On Spirit Day, Millions of People Stand up Against Anti-LGBTQ Bullying

Your guide to what’s working in bullying prevention, what’s not and what you can do about it.

Oct 19 2017, 4:10pm

Photo via Facebook

On the third Thursday of every October, people around the world wear the color purple to celebrate Spirit Day—an LGBTQ bullying-prevention event in which people show their support for gender and sexual minorities. The day of action was started eight years ago when ordinary-person-turned-activist, Brittany McMillan, discovered through social media that LGBTQ youth have a greater chance of attempting suicide than their heterosexual counterparts. According to the Trevor Project, an organization that offers resources to suicidal LGBTQ youth, young people who identify as LGBTQ are five times more likely to have tried taking their own life.

McMillan's inspiration for Spirit Day came from a similar event in Canada known as Pink Shirt Day, which encourages people to stand up to bullying both in person and online. After the success of Spirit Day, LGBTQ rights organization GLAAD reached out to McMillan to spread her message to an even wider audience.

Now, Spirit Day is recognized by celebrities and LGBTQ advocates as a way to show bullied teens they're not alone and that it truly does get better.

According to GLSEN, an LGBTQ non-profit that works specifically with K-12 students and teachers, at least 57 percent of LGBTQ students feel unsafe at school because of their sexual orientation. Also, at least 48 percent of LGBTQ students have experienced cyberbullying, which is a unique form of harassment since bullies can remain anonymous and the abuse can be 24/7.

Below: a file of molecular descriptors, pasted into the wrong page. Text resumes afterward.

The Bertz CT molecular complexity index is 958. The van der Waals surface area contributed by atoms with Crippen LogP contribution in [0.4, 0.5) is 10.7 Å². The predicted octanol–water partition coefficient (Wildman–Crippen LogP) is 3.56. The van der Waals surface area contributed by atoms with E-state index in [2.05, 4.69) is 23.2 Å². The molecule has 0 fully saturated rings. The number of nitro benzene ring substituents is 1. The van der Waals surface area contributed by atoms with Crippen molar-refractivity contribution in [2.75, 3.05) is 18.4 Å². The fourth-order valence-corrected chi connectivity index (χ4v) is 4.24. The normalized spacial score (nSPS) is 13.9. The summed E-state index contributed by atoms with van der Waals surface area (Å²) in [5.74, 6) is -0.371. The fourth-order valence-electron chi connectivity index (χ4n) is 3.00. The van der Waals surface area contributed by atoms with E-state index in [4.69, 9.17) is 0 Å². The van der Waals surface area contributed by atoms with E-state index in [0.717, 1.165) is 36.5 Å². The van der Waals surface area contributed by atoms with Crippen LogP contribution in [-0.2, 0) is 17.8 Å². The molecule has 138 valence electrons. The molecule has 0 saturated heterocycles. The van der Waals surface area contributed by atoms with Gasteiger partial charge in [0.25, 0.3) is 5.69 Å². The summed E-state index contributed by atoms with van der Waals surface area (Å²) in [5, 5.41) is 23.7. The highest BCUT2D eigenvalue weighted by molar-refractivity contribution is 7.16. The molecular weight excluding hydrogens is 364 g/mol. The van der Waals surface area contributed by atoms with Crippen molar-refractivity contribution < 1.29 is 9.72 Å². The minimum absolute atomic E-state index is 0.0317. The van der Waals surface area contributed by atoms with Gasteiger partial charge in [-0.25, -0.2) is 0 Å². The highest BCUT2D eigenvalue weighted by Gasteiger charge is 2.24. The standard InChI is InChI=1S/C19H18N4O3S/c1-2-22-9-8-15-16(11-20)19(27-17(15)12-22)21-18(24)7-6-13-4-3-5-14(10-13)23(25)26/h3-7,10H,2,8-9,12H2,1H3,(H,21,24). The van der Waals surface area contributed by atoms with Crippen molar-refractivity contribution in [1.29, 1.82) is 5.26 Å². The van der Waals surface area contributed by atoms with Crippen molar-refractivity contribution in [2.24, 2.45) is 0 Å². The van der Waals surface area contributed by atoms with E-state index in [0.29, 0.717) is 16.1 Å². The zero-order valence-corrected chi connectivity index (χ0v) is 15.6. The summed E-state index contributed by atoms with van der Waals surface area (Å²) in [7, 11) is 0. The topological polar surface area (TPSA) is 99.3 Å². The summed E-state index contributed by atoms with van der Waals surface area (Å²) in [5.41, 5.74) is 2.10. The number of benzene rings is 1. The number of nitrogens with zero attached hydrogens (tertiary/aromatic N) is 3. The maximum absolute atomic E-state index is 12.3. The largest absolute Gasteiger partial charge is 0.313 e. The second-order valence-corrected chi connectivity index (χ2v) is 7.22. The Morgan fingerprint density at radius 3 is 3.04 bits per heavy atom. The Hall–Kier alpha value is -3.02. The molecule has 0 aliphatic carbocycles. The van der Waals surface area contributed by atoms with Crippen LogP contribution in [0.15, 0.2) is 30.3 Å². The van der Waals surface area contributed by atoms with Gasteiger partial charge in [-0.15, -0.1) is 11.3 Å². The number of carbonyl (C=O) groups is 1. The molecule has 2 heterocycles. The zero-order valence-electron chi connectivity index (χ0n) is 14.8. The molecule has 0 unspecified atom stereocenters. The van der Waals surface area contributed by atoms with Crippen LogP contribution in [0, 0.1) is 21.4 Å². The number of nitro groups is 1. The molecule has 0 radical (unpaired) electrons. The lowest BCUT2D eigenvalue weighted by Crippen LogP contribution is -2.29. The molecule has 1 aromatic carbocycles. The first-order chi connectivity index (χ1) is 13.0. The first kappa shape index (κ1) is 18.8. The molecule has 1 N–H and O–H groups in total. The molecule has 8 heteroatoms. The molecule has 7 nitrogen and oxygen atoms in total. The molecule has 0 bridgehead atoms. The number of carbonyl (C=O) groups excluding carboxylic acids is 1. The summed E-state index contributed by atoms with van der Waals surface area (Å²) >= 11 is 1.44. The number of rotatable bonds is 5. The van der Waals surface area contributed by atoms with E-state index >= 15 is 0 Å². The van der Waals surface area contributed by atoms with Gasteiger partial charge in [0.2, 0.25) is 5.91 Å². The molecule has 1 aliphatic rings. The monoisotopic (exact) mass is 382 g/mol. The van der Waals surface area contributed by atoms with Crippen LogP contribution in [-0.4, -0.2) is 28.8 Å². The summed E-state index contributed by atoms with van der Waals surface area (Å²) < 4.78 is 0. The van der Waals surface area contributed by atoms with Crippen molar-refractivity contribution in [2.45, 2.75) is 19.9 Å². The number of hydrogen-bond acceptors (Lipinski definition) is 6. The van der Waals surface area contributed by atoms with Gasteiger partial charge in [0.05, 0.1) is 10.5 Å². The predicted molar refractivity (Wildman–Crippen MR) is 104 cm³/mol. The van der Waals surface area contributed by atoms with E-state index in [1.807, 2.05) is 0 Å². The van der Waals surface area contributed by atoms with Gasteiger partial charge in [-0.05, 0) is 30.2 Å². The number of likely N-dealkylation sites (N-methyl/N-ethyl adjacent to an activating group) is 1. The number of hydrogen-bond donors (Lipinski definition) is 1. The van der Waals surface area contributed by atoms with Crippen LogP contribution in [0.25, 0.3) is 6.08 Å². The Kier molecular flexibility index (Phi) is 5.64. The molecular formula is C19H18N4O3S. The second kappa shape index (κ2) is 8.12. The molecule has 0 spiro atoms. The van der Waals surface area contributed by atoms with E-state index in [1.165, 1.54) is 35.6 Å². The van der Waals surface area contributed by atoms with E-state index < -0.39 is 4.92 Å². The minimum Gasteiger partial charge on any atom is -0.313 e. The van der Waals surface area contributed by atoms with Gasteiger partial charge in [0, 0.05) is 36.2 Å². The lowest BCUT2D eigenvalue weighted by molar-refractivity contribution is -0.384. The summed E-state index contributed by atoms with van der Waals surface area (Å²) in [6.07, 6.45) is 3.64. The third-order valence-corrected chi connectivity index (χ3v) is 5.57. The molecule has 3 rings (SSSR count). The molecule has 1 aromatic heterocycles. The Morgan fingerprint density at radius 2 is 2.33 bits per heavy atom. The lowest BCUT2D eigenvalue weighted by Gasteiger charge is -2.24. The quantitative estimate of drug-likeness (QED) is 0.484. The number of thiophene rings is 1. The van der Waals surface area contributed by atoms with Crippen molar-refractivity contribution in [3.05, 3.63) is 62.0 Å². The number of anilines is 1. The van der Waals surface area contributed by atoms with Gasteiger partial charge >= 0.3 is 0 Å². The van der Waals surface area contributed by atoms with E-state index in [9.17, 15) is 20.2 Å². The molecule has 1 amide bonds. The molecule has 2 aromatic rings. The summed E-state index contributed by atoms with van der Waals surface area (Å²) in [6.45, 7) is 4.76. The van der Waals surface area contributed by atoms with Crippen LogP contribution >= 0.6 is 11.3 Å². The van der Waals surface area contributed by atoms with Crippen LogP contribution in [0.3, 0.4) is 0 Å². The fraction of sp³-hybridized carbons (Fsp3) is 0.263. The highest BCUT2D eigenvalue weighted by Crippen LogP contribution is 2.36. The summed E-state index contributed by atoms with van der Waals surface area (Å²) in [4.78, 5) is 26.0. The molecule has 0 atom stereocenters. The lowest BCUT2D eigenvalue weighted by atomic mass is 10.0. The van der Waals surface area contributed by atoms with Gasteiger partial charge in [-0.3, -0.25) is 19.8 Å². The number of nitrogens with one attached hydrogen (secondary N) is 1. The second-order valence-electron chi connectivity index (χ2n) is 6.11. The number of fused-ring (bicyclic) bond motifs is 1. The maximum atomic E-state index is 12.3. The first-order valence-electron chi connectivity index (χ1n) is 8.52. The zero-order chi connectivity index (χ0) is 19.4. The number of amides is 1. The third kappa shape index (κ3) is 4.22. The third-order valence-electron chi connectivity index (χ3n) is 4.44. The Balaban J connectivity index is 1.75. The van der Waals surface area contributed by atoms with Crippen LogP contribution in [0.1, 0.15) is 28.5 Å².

What you can do about it:

Several organizations are leading the campaign to end bullying it all its forms. If you agree LGBTQ people should be protected and bullying needs to prevented, here's how you can show your support.

Support Spirit Day by making your avatars on social media purple in order to show solidarity with bullied members of the LGBTQ community.

STOMP Out Bullying is a prevention and education organization that empowers people who have experienced bullying and gives bystanders resources to come to their defense. Learn more about their mission and ways that you can get involved with their latest anti-bullying initiatives.

The Tyler Clementi Foundation is an anti-bullying organization that works with teens and adults to find ways to curb harassment and abuse. The Foundation encourages bystanders to take action when they see bullying happening. Get more information about ways to add power to their cause.

And then some:

In 2016, more than a third of US students reported being cyberbullied according to the Cyberbullying Research Center and at least 41 percent of adults said that they experienced some kind of virtual harassment.

Sources: Cyberbullying Research Center.

These statistics are troubling, and prove that more work needs to be done combat a culture of intimidation that keeps victims and bystanders from speaking out. Learn more about the laws against bullying in your state and organizations working to educate others on bullying prevention efforts.